Spoiler Alert: This article, which appears in the Fall 2017 issue of The Civil War Monitor, will discuss major plot points in the 2017 film The Beguiled.
The Beguiled may not seem, at first, to be a Civil War film. The movie, which is a remake of the 1971 Clint Eastwood feature (which was itself based on the novel A Painted Devil by Thomas Cullinan, published in 1966), begins with a panning shot of treetops and the sound of birdsong and buzzing insects. As the camera comes to the ground, it follows a young girl named Amy (Oona Laurence), humming to herself as she picks wild mushrooms. As she walks down a long avenue of live oak trees festooned with strands of Spanish moss, there is a faint cannon boom in the distance. Amy pays this no mind. The sounds of war are common in this part of 1864 Virginia, just another of life’s reverberations.
Amy happens upon a wounded Union soldier (Colin Farrell). They exchange names and pleasantries, and then Amy escorts the soldier—a corporal in the 66th New York Infantry named John McBurney—to the grounds of the Farnsworth Seminary for Young Ladies, where he passes out from blood loss. Amy summons her fellow students, her teacher Miss Edwina (Kirsten Dunst), and the headmistress, Miss Martha (Nicole Kidman), to help carry him inside.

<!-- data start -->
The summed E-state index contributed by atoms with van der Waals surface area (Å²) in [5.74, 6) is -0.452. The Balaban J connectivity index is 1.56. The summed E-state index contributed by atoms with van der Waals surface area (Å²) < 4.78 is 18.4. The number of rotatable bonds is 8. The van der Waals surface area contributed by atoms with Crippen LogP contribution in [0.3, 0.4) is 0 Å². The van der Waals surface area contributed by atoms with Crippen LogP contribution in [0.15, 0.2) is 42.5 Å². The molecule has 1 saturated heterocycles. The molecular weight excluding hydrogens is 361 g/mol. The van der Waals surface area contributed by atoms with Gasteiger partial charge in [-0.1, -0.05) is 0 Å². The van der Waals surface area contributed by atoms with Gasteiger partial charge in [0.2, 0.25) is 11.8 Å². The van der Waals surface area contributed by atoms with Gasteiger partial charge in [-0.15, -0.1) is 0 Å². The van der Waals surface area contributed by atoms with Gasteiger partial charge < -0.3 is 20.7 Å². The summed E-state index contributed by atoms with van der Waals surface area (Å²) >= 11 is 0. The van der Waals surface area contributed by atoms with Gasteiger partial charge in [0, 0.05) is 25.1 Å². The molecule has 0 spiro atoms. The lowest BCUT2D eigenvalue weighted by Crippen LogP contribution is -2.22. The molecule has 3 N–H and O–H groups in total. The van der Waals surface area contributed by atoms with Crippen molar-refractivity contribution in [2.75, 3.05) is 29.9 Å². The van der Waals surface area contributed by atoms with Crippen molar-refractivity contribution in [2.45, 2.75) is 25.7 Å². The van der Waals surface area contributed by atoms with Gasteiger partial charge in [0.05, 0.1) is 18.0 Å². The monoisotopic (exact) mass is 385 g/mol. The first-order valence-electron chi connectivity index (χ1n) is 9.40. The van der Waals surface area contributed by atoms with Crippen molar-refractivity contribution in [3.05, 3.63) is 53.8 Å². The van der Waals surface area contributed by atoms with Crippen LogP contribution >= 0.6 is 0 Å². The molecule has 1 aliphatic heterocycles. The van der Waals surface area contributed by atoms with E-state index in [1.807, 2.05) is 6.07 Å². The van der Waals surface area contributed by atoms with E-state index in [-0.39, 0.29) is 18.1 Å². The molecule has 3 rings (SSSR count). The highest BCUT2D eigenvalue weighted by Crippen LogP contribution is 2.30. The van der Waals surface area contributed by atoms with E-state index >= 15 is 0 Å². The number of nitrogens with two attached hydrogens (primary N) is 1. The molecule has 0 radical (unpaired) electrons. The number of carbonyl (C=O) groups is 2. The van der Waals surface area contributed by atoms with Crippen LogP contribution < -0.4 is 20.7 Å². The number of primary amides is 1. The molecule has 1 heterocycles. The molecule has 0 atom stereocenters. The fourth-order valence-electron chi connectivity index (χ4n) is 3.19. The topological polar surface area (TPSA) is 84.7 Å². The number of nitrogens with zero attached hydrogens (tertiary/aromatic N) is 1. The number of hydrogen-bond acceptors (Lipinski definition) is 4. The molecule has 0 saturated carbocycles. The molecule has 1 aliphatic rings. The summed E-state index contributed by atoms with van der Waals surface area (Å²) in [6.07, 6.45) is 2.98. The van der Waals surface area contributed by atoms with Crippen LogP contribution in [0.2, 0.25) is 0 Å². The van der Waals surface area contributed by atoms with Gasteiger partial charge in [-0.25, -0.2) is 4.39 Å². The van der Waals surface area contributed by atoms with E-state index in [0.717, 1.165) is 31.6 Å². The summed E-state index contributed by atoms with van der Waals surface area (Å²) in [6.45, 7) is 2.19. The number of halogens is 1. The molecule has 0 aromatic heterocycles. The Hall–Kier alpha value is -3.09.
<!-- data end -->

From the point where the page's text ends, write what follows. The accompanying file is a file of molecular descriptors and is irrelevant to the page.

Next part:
The entrance of a strange northern man into these southern women’s domestic space changes all of their lives. It is a pivotal moment in which the battlefield and the home front collide—a wartime experience that has been the subject of several recent Civil War histories.
Over the course of the war, as Confederate and Union forces maneuvered back and forth over the southern landscape, female-led households took in the injured and the dying from both armies. Northern men entered southern homes in other, more violent ways as well.
As historian Lisa Tendrich Frank argues in The Civilian War: Confederate Women and Union Soldiers during Sherman’s March (2015), Union officers including William Tecumseh Sherman recognized the power that southern women had in sustaining the Confederate war effort—and targeted them in order to undermine that power. Union soldiers knocked down doors, entered parlors and bedrooms, and rifled through bureaus, “besieging the female domain” in order to humiliate and dominate southern women.